tShrove, as in Shrove Tuesday, and the related word shrift, as in short shrift, ultimately derive from the Latin scrībere, “to write.”
For Francophones and many speakers of American English, today is Mardi Gras, “Fat Tuesday,” a day of gorging and gamboling before the solemn and abstemious Christian season of Lent. But a lot of other Anglophones will know today as Shrove Tuesday. What is this rare and unusual word shrove, and where does it come from?
Shrove comes from an archaic verb shrive, “to hear or take confession.” It only survives, largely, in Shrove Tuesday, when Christians historically took a break from their merrymaking to confess their sins to a priest before Ash Wednesday, the start of Lent. In addition to Shrove Tuesday, some observers still mark Shrove Sunday and Shrove Monday, among other names, in their pre-Lenten mix of self-indulgence and self-examination. Together, these three days form Shrovetide, a time or season (“tide”) for shrift, another form of shrive meaning “confession” or “penance.”
The Oxford English Dictionary (OED) dates Shrovetide to around 1425 and Shrove Tuesday to about 1500, finding it “remarkable” that the form shrove doesn’t appear in the written record until the 15th century. For the root of shrove is very old. It comes from the Old English scrífan, “allot,” “decree,” “sentence,” or “impose a penance.” The verb is an early Germanic borrowing of the Latin scrībere, “to write,” re-borrowed in a host of words from scribe and script to description and manuscript.
But how do we go from writing to confession? The record is helpful here. The OED first attests scrífan in the late 8th-century writings of Egbert of York, a cleric who composed a penitential handbook (or scriftboc, “shrift book”). Such handbooks codified for priests different sins and prescribed their penances. Scrífan had the original sense of “drawing up a law” and “imposing a penalty,” as etymologist Walter Skeat provides, for its infraction – in writing. Ecclesiastically, then, such penalties were penances. While scrībere was borrowed throughout the Germanic languages, the sense development from “write” to “impose penance” is peculiar to English and the Scandinavian languages.
Shrift, meanwhile, really only survives in the expression short shrift. Today, to give (something ) short shrift is to give it little or no attention, while to make short shrift of something is to make quick work of it, Merriam-Webster explains. But back in the 16th century, short shrift referred to a small window of time a criminal had to make confession before execution. The earliest known use appears in Shakespeare’s Richard III, when Richard’s henchman Sir Ratcliffe bids a treason-charged Lord Hastings to “Make a short shrift; he longs to see your head.”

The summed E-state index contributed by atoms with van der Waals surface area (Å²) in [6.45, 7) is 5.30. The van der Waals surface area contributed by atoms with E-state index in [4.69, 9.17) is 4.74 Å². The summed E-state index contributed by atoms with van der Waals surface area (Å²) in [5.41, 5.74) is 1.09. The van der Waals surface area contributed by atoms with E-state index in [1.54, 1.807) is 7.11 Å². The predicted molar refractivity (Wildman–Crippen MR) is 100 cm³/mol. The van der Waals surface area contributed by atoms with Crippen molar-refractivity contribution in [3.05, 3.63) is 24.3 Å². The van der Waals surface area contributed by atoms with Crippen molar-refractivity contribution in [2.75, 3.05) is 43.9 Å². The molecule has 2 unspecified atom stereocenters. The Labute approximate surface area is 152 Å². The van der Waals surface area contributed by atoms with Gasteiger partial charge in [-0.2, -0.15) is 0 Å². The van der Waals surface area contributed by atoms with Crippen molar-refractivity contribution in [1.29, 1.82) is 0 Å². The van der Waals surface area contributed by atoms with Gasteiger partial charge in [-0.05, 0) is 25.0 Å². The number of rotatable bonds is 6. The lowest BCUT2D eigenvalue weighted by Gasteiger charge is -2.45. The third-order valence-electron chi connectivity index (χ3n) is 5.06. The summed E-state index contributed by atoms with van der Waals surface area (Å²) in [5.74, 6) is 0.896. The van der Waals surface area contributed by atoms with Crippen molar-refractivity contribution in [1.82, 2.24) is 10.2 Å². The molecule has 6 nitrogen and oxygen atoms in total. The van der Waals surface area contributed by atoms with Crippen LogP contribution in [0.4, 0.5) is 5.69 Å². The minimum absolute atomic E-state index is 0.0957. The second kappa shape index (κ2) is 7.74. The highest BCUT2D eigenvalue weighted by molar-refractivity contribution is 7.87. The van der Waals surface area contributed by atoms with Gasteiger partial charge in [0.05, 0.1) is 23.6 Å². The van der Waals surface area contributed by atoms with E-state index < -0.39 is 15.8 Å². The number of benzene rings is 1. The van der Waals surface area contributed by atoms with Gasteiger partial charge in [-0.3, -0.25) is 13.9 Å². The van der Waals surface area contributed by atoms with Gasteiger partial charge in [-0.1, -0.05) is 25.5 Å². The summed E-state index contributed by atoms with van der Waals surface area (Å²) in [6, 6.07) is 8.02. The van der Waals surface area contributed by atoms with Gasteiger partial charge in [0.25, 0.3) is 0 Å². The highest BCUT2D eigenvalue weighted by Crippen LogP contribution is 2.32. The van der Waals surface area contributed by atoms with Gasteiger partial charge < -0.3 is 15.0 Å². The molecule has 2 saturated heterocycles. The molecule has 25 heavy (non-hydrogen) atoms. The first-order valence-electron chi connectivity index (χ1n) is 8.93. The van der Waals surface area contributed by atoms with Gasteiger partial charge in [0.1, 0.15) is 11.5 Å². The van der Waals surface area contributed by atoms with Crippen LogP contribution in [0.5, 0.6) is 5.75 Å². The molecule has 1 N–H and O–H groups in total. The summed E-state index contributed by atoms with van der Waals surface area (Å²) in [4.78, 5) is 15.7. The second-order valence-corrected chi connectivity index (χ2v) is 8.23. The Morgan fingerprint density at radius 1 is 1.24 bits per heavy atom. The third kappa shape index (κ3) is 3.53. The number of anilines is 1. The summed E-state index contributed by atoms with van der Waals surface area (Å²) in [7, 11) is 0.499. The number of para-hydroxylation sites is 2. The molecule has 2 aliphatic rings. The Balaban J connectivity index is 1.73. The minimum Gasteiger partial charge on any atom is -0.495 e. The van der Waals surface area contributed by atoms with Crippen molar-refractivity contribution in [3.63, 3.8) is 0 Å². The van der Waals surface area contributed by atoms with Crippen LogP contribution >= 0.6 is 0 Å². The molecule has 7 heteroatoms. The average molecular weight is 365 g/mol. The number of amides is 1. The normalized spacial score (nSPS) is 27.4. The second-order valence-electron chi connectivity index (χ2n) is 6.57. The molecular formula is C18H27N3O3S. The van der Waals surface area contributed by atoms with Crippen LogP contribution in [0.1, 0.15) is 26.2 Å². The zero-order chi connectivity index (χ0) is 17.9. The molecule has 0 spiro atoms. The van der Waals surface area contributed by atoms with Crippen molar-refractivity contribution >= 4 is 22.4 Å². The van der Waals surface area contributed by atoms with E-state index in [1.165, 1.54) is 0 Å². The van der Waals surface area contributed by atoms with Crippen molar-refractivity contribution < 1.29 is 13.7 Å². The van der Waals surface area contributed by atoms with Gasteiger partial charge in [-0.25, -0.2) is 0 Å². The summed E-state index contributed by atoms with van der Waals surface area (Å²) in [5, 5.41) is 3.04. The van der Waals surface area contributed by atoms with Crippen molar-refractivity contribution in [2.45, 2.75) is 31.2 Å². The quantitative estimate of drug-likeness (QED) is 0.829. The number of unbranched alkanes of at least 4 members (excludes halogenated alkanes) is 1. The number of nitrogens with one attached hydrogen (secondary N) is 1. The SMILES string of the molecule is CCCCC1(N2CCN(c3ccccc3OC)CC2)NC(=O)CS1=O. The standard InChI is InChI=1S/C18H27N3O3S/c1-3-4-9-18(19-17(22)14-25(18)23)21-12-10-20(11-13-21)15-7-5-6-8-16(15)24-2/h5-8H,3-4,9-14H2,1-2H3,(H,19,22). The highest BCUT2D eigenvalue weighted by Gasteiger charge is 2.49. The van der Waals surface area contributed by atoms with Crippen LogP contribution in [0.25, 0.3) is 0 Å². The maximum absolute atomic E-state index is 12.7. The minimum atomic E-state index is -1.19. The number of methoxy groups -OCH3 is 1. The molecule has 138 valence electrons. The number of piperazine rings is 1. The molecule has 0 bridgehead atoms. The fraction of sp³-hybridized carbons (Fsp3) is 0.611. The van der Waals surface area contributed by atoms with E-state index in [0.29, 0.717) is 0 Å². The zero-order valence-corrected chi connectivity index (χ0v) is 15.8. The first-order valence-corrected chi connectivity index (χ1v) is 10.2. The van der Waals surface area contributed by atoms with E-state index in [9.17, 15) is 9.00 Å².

We owe the modern meaning of short shrift to another great writer: Sir Walter Scott. He used it in his 1815 poem The Lord of the Isles about the conflict between the Lord of Lorn and Robert the Bruce:
Short were his shrift in that debate,
That hour of fury and fate,
If Lorn encounter’d Bruce!
Scott was known for re-popularizing archaic, Anglo-Saxony words, as we saw with the word henchman.
Speaking of Shakespeare, shrift occurs five times (and shrived once) in Romeo and Juliet, as Friar Laurence secretly marries the star-crossed lovers when the Capulets think Juliet is simply off at the chapel taking shrift – which she actually does, as Christians historically took confession before matrimony. Shrive also appears in a famous rhyme in The Merchant of Venice, when Portia jeeringly wishes of the courting Prince of Morocco: “I had rather he should shrive me than wive me.”
Shrove itself appears once in all of Shakespeare – and in the very phrase Shrove Tuesday. In the comedy All’s Well That Ends Well, the Countess is questioning her clown, Lavatch. She asks him, “Will your answer fit all questions?” and he answers:
As fit as ten groats is for the hand of an attorney, as your French crown for your taffeta punk, as Tib’s rush for Tom’s forefinger, as a pancake for Shrove Tuesday, a morris for May Day, as the nail to his hole, the cuckold to his horn, as a scolding quean to a wrangling knave, as the nun’s lip to the friar’s mouth, nay as the pudding to his skin.
There’s a lot to unpack in Lavatch’s banter, but a pancake for Shrove Tuesday? As many in the UK, Ireland, and Commonwealth countries know, Shrove Tuesday is Pancake Day or Pancake Tuesday, when it’s customary to eat pancakes. As Lent is a time of sacrifice, it’s said, households historically used up all their rich and tempting eggs, butter, and sugar before Lent by making pancakes. In some towns, as Scarborough continues today, churches rang a pancake bell, signaling to stop the work – and start the pancakes. That’s one custom that definitely doesn’t deserve short shrift.